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Saturday, 8 April 2017

No Refunds on Digital Products - Does it Need to be Said?

MyTie Makeover Mini Bag by eSheep Designs
I don't want it because it has too many pages??
This past January, I received an email from a customer with an unusual request. She stated that she had facilitated a purchase of my MyTie Makeover Mini Bag pattern for a family member, but when the individual in question opened the PDF, she discovered that it was "more than 50 pages to print [and] she said she did not want to keep the pattern. She is an experienced sewer, but was confused and overwhelmed by the pattern, plus doesn't really have the funds to print that many pages. Can she get a refund?"

What would your response be?

My first gut instinct was to defend my position, which is that there are NO refunds on digital products!

However, I aim to be fair minded at all times and to see all sides of a situation, so I stopped to consider what my best response would be... preferably without exclamation marks and capital letters. ;-)

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While clearly of the belief that there are no refunds on digital products, did my Craftsy sales page actually indicate that? No. Which leads me to the title of this post: is it common knowledge that no refunds are given on digital products? Hard to say. I thought so, but maybe it's something that needs to be spelled out clearly. Perhaps if you are swimming in similar waters, you might want to make it explicit.

So while I pondered the wording of my official reply, I put it on my "to do" list to add the following to each of my paid patterns:

Due to the nature of digital products, all PDF pattern sales are final.

Next, I considered the issue of the size of the PDF.

I'll freely admit that complaints about PDF size/length/bulk always make me groan out loud... really loud. Because I come from a background where most of us learned to avoid printing out stuff. It constantly amazes me that people feel the need to go with the paper format when it's totally unnecessary. (If you're someone who likes to print everything on a regular basis, can you please shed some light on the matter for me?)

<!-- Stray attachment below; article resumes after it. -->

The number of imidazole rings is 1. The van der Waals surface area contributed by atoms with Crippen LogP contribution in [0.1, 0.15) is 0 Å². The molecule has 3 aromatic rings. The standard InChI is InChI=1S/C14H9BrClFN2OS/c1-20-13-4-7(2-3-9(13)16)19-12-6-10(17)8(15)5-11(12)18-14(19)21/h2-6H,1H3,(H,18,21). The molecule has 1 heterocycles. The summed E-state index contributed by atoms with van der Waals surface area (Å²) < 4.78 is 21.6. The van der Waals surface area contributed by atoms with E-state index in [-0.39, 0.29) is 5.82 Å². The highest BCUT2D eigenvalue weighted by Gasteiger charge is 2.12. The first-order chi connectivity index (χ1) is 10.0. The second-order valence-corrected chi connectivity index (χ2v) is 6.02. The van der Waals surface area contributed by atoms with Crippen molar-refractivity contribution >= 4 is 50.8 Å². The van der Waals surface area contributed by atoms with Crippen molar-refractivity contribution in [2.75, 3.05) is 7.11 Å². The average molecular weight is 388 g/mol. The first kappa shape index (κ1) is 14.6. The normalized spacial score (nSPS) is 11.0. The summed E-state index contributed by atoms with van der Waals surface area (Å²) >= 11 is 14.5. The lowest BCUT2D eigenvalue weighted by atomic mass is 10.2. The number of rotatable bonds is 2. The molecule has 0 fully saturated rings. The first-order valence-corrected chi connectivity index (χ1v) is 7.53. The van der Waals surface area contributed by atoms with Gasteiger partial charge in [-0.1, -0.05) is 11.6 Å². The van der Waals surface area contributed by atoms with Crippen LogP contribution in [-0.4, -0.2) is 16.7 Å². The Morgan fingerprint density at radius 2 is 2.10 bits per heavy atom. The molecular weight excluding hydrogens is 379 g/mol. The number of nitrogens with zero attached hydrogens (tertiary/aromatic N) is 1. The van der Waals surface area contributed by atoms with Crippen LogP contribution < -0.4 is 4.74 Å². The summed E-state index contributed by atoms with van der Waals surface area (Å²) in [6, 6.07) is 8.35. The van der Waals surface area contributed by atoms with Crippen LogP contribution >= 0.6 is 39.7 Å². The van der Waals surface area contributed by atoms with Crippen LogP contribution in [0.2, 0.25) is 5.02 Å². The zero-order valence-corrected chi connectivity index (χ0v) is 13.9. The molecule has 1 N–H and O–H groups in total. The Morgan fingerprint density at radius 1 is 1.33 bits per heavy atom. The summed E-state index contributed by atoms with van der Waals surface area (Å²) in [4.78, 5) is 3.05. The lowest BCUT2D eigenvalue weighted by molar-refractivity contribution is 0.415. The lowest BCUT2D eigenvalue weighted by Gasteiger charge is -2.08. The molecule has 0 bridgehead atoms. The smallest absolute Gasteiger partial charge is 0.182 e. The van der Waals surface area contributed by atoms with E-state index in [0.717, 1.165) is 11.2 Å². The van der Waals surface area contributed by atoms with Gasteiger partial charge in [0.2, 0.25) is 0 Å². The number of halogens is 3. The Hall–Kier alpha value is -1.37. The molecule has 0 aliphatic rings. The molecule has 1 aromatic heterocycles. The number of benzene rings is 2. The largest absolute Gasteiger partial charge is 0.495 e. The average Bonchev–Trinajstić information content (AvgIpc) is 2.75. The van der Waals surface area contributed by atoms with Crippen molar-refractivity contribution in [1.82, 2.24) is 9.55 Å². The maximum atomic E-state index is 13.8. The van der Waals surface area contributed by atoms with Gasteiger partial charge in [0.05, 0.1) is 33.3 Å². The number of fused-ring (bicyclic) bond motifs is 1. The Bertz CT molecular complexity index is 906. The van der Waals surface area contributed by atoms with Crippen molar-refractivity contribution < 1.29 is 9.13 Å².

The MyTie pattern is my lengthiest pattern at 59 pages. In some ways, it couldn't be avoided, being that it covered three different ways of making the bag. However — and unfortunately — my Craftsy listing did not make mention of this humongous length. (Absolutely a mistake on my part, since most of my other patterns did make mention of total page length.)

Again, as I pondered my response, I went in and added PDF length information to all of my paid patterns.

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In an unusual move, I shared the email with my other half. He was of the opinion that "oh for heaven's sake, it's a six dollar pattern" and "how can you ask for a refund based on being unable to pay for the cost of printing it out"? To be totally honest, those same words — more or less — had passed through my mind also.

In even more of an unusual move, my other half actually spoke about the situation to one of his buddies. This friend was also of the opinion that the complaint was not worthy of a refund and said that I was being nice for even considering it further.

The thing is, this is the new world of online commerce. Who knows what might motivate an individual to make life worse for you if you don't take the high road (to follow the advice of the former FLOTUS)? I'm such small potatoes, but I still wouldn't want a customer bad-mouthing me for being rigid.

Given that I didn't have my own safeguards and explicit notices in place, I wanted to be at least a little bit conciliatory.

That said, I wasn't about to refund the whole thing without a valid reason. I've had buyer's remorse about a pattern myself, but that situation was totally different. Even then, however, I knew that there was no point in asking for a refund.

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So what was my ultimate response? After stating my belief that it's common for digital products to be non-refundable due to their nature, I covered the remainder of the bases with the following:

Let me first say that PDFs such as these are not meant to be printed in their entirety. Particularly if your [---] is an experienced sewer, she should not need to print every page describing every detail. After reading through the instructions, all she truly needs to print are the pattern templates at the back of the document (a total of 3 pages if she wants to make each of the three designs).

Has she truly read through the pattern or was it just a case of "oh, it's too many pages for me to look at"? Or is the problem that she does not have a device on which to read it?

If you feel strongly about needing some sort of restitution, I would be prepared to offer a credit of $2.50 USD towards your (the purchaser's) PayPal account as a goodwill gesture. Let me know ASAP if that's what you require and if so, please allow up to ten business days for the transaction to appear.

Hubby and I went out for a walk around the neighbourhood after I sent the response. We talked further about it and wondered if I would have a reply by the time we came back.

I didn't... and still haven't.

What is your opinion on the matter?


  1. I would have thought it was common knowledge that there are no refunds on PDF patterns. I've had people ask how they can print my tutorials. In the past, I have put PDFs onto my iPad and then sat that next to me while sewing. In recent times, however, I leave the pattern open on the computer and just hop over and have a look at any steps I need to. Sometimes I'll just jot down a few notes and that's all I need. Never, ever would I print out the instructions. I agree with your other half, and I think your solution was very generous of you.